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Government 'puts final nail in the coffin' for NHS Bursaries

The vote to remove NHS bursaries passed by 273 to 199 and comes at a time when there is a shortage of 40,000 in England alone.

Government 'puts final nail in the coffin' for NHS Bursaries
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The government has voted to remove the NHS student bursary for post-graduate students.

A debate took place yesterday after the Government announced plans to remove post-graduate nursing bursaries for students who hold already alternative degrees.

In 2015, the Government removed bursaries for undergraduate students.

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The 'fast-track' two-year course is currently undertaken by around 1000 'mature' students every year and the change will, instead, see students rack up thousands of pounds of student loan debt - experts warn this will only further reduce nursing numbers.

The vote to remove NHS bursaries passed by 273 to 199 and comes at a time when there is a shortage of 40,000 in England alone and official UCAS figures show an exponential decrease in applicants.

Nursing leaders have warned that the ongoing, worsening shortage could lead to a repeat of the incident at Mid Staffs.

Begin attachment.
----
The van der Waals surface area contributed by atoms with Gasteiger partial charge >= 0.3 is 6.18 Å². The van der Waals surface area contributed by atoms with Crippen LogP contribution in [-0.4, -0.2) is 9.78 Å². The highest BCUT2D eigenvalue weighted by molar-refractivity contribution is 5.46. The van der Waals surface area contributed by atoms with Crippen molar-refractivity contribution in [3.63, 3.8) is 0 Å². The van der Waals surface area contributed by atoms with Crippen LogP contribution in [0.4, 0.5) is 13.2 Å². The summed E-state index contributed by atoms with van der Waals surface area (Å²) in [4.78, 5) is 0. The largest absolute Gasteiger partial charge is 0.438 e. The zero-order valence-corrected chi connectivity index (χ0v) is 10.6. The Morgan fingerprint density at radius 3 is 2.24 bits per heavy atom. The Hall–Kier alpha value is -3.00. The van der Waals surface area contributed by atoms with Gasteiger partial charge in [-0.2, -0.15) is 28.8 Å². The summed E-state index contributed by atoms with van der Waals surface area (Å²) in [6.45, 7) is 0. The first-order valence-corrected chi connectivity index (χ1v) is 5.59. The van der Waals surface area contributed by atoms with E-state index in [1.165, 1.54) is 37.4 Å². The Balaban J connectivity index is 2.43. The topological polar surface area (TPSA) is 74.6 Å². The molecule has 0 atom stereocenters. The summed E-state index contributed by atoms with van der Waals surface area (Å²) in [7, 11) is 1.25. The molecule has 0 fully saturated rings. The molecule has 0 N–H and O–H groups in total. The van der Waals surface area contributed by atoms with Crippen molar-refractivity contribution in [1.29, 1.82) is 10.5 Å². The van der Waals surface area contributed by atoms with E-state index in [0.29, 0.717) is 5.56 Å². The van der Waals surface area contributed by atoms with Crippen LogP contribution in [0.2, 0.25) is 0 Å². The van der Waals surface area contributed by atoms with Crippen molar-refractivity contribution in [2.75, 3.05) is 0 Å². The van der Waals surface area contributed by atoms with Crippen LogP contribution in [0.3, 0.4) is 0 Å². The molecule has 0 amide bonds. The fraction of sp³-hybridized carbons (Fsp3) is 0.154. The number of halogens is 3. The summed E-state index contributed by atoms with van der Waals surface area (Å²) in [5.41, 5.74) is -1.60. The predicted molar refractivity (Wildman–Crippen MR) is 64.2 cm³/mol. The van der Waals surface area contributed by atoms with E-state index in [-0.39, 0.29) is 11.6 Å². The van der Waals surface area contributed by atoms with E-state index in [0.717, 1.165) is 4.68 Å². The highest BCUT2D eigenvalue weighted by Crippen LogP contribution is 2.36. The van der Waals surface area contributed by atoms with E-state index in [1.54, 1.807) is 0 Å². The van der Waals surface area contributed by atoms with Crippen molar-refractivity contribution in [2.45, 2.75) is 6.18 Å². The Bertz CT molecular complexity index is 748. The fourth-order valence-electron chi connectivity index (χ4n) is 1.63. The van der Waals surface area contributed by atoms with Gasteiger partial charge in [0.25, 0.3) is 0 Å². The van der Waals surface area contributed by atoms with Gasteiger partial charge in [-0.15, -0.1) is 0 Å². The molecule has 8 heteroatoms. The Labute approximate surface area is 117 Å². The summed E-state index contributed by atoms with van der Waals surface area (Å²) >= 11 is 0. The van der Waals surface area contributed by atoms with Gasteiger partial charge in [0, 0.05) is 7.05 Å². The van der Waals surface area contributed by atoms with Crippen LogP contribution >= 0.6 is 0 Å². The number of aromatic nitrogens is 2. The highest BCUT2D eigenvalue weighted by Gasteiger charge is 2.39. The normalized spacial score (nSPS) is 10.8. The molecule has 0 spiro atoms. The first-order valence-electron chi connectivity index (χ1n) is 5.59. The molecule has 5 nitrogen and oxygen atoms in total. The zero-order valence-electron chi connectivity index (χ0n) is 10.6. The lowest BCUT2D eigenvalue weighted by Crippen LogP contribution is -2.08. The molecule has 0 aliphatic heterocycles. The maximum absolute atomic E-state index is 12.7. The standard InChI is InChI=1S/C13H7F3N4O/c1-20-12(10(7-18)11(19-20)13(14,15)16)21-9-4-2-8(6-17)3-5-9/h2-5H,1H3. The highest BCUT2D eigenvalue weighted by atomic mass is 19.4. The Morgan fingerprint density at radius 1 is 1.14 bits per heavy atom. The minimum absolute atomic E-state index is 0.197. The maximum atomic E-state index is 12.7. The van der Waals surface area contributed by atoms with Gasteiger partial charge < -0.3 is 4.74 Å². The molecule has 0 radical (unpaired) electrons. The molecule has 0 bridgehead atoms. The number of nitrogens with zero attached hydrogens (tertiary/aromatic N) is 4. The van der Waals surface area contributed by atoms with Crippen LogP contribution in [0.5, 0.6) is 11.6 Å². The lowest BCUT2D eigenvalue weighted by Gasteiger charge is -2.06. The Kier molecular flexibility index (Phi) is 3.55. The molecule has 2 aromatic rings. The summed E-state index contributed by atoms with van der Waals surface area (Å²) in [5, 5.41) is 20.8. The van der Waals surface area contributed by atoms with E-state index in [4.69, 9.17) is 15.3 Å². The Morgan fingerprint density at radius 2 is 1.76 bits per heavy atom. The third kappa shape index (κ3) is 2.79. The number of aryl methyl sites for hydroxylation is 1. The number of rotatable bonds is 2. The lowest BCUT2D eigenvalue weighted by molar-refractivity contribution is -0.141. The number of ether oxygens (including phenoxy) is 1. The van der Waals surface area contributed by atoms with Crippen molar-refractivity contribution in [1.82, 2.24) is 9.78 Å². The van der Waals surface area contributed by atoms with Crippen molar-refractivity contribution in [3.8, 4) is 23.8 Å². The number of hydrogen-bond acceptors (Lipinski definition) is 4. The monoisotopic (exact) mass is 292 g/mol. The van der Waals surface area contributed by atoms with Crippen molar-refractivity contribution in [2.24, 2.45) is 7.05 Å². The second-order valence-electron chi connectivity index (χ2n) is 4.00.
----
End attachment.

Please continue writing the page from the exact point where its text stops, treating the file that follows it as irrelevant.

Failing the next generation of nurses.

Angela Rayner, Labour’s Shadow Education Secretary, said: “The Government has badly failed the next generation of nurses today by forcing through further cuts to their support and burdening health students with yet more debt.

“Labour will continue to fight these regressive cuts at every step to make sure health students can get the support they need.”

Jonathan Ashworth, Labour’s Shadow Health Secretary, said: “The Government’s decision to abolish NHS bursaries has led to a huge fall in numbers applying for these courses and will make the NHS staffing crisis even worse.

“Now Ministers are pushing ahead with further bursary cuts in the face of all evidence.

“By cutting bursaries for postgraduate students, the Tories’ vote tonight makes it even harder for people to train to work in the NHS.”

We need more Nurses. Not less.

Prior to the vote, Janet Davies, Chief Executive and General Secretary of the Royal College of Nursing, said: “The decision to remove undergraduate support resulted in a collapse in trainee applications. Ministers should think very carefully before risking a further drop at a time when our health and social care system is desperately short of nurses.

“This is the quickest way to train top-quality registered nurses and should be expanded, not cut off. The current shortage of nurses is jeopardising safe and effective patient care and the Government urgently needs to encourage more people to enter the profession.”


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